Intricate Letters Hand-Cut from Paper by Annie Vought 

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In true-crime books and tv shows, there’s always the point where somebody calls the handwriting profiler to do a behavioral analysis on some unknown criminal’s signature or a quick note left on a scrap of paper. Who is this person and what does their haphazard crossing of t’s and slanted letter o’s say about them? Artist Annie Vought is also fascinated by handwriting in connection to identity but in a more emotional and artistic sense.

Working with pieces of paper, the Oakland-based artist cuts sentence after sentence from large sheets of paper turning personal letters into physical objects. Sometimes the pieces are legible, meant to be read letter for letter, while others a chaotic tangle of typography, meant to covey more of a feeling than a message. She shares in an interview with the Art Museum of Sonoma County:

In the penmanship, word choice, and spelling the author is revealed in spite of him/herself. A letter is physical confirmation of who we were at the moment it was written, or all we have left of a person or a period of time. I also think a lot about the relationship between the public and the private, or more specifically about how the private side of ourselves can be made public. I want to be respectful of people, but I recognize that I’m actively exposing them through their written communications. But in the exposure is a vulnerability we all share. I’m interested in human relationships, overall— the ones we have with ourselves and others.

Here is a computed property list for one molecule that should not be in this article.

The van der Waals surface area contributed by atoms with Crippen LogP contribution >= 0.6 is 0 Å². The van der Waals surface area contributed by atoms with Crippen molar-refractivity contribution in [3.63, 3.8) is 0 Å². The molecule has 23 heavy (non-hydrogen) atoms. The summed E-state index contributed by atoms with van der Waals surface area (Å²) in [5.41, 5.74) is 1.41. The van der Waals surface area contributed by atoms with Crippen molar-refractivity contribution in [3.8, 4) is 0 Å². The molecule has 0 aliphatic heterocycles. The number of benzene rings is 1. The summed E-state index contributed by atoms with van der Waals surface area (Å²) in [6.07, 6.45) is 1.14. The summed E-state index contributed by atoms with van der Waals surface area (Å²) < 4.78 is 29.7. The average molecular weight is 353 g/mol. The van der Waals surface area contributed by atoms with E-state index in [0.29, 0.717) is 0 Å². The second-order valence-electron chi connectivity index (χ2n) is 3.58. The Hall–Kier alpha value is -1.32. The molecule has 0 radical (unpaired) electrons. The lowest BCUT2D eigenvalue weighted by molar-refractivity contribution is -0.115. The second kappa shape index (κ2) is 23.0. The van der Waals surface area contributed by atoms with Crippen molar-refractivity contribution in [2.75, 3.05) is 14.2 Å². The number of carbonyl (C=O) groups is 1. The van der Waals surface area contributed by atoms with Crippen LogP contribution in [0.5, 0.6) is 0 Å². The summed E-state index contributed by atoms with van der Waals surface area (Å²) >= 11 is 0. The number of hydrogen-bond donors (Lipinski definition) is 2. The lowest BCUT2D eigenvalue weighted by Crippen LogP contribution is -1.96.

Of particular note in Vought’s work over the last few years is a mammoth piece titled “Gosh I’ve been here before,” a 41″ x 53″ cut paper sculpture of words and patterns that spirals like the rings of a tree. You can explore it up close and inquire about it over on Artspace. You can see a bit more of her work on Instagram and through Jack Fischer Gallery.

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Sponsor // The PASEO 2016 Transforms the Streets of Taos Historic District in September 

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A [email protected] projection piece by Markus Dorninger (Austria), 2014.

In Taos, New Mexico, one of the oldest communities in America, a new outdoor art festival prepares to welcome 25 experimental artists. The PASEO 2016 brings the temporary art of installation, performance and projection to the streets of Taos and engages the entire community, youth and visitors included.